Sunday, December 31, 2017
Saturday, December 30, 2017
SpaceX launched and landed a used rocket Friday (Dec. 15), pulling off yet another spaceflight double play during a delivery mission for NASA that gets the company a big step closer to its goal of complete reusability.
SpaceX's two-stage Falcon 9 rocket lifted off Friday at 10:36 a.m. EST (1536 GMT) from Cape Canaveral Air Force Station in Florida, sending the company's robotic Dragon capsule on a resupply run to the International Space Station (ISS) that just might include some Christmas presents for the station’s crew.
Source & further reading:https://www.space.com/39063-spacex-launches-used-rocket-dragon-spacecraft-for-nasa.html
Traditionally, researchers have sought potential biosignatures as ways of identifying inhabited worlds: byproducts from life as we know it such as oxygen or methane that over time accumulate in the atmosphere to detectable amounts. But with current technology, according to Vladimir Airapetian, lead author of a Nature Scientific Reports study published on Nov. 2, 2017, identifying these gases on distant terrestrial exoplanets is time-consuming, requiring days of observation time. The new study suggests hunting for cruder signatures of potentially habitable worlds instead, which would be easier to detect with current resources in less time.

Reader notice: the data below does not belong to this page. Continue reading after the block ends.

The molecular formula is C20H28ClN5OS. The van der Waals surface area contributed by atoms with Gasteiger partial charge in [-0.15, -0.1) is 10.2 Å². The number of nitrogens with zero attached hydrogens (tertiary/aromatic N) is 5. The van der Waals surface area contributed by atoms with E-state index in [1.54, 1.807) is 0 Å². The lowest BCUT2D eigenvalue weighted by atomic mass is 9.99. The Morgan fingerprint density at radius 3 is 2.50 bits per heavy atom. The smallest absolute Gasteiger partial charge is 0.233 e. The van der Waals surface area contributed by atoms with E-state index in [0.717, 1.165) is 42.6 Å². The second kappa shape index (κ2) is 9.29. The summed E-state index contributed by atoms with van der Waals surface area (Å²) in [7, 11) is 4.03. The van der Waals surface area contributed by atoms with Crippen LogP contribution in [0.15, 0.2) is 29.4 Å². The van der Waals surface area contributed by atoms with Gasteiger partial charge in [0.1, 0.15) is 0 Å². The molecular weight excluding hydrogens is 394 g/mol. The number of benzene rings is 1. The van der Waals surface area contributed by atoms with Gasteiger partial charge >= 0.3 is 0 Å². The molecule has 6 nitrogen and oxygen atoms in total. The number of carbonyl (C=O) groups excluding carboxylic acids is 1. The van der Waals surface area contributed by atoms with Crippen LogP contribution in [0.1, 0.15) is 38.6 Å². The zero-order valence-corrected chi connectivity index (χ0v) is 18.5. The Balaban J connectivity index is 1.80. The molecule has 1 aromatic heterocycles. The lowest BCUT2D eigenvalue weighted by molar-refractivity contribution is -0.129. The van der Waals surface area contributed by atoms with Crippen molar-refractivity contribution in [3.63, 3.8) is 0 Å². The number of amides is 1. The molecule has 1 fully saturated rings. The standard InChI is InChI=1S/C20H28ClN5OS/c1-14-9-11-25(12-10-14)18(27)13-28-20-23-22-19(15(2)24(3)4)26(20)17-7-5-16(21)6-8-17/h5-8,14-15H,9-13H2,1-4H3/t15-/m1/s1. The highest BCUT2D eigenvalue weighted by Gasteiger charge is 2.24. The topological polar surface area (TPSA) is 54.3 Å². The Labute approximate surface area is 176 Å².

“We’re in search of molecules formed from fundamental prerequisites to life — specifically molecular nitrogen, which is 78 percent of our atmosphere,” said Airapetian, who is a solar scientist at NASA’s Goddard Space Flight Center in Greenbelt, Maryland, and at American University in Washington, D.C. “These are basic molecules that are biologically friendly and have strong infrared emitting power, increasing our chance of detecting them.”
Present life on Earth tells Airapetian and his team of researchers they should look for atmospheres rich with water vapor and nitrogen, and oxygen, the product of life. Oxygen and nitrogen free-float stably in their molecular form — that is, two atoms of either oxygen or nitrogen bound together in one molecule. But in the vicinity of an active dwarf star, extreme space weather sparks distinct chemical reactions, which researchers can use as indicators of atmospheric composition.
Source & further reading:https://www.nasa.gov/feature/goddard/2017/atmospheric-beacons-guide-nasa-scientists-in-search-for-life
Credits: NASA’s Goddard Space Flight Center/Mary Pat Hrybyk